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Social & Ethical Aspects of the Project

Prenatal stem cell therapy is a field very much in its infancy and the wider application of the technique following successful clinical trials requires an in depth understanding of psychosocial aspects associated with it. We will undertake systematic reviews of literature and develop questionnaires to better understand existing perceptions of this type of treatment. This work will be a collaboration between project partners Karolinska Institutet, Lund University and Great Ormond Street Hospital, each of which bring team members with extensive experience in evaluating these aspects.

Identifying Ethical Concerns ...

A number of ethical issues also arise when considering prenatal stem cell transplantation for OI. These include whether it is ethically sound to offer parents the option of prenatal and/or postnatal transplantation with allogeneic stem cells in severe cases of OI when the prognosis for their child is uncertain and the procedure could provide unrealistic hopes. We also have to consider the ethical implication of whether the child might survive in poor condition after prenatal treatment. In addition we would be using stem cells that have been obtained from fetal tissues after elective termination of pregnancy.

... and Ensuring Oversight

To address these ethical issues, the Department of Medical Ethics at the University of Lund will summarise the present status of the field, examine the risk associated with this therapy and lastly propose ethical criteria for identifying the patient categories that should be approached with information on this treatment and prioritise conflicting interests of different stakeholders (members of Ethical Review Boards, politicians, researchers, clinicians, patient advocates and patients).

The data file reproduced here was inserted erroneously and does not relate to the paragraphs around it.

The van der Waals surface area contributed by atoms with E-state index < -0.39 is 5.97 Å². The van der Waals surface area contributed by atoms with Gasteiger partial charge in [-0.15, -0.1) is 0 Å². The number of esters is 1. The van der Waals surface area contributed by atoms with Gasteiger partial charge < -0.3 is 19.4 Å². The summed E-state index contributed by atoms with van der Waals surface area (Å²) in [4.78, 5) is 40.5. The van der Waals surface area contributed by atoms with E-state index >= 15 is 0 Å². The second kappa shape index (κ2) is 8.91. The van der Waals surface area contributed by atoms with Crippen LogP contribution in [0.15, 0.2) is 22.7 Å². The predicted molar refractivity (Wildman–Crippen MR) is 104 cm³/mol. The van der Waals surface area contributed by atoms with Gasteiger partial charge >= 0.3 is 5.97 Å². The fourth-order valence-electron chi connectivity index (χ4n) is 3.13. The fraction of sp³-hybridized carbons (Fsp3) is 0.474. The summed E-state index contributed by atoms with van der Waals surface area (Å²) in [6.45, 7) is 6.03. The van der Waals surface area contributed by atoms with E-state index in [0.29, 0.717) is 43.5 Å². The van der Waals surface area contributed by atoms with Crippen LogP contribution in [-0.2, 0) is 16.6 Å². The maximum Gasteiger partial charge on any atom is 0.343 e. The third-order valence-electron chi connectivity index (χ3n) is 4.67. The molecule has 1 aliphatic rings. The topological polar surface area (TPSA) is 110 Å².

Professor Göran Hermerén at University of Lund is currently a member of the National Council on Medical Ethics, Stockholm and chair of the permanent working group for science and ethics of ALLEA (All European Academies), as well as of the advisory board of the German Reference Centre for Ethics in the Life Sciences.

Dr Anna David at UCL will also provide input having conducted a study with Richard Ashcroft, Professor of Bioethics and Law at Queen Mary University of London, on the ethical, legal and regulatory aspects of prenatal maternal gene therapy for severe early onset fetal growth restriction funded by EU FP7 (, which considered similar ethical issues. Dr David is also working with Professor Ashcroft to conduct an ethical, legal and regulatory evaluation about the development of innovative fetal imaging, therapy and surgery within the 7-year GIFT-Surg programme at UCL/KU Leuven (Guided Instrumentation for Fetal Therapy and Surgery funded by Wellcome Trust and EPSRC).

Regular multidisciplinary meetings with representatives from all fields involved including fetal medicine and OIspecialists, neonatologists, transplantation specialists and lay representatives will be used to discuss these ethical and psychosocial aspects.

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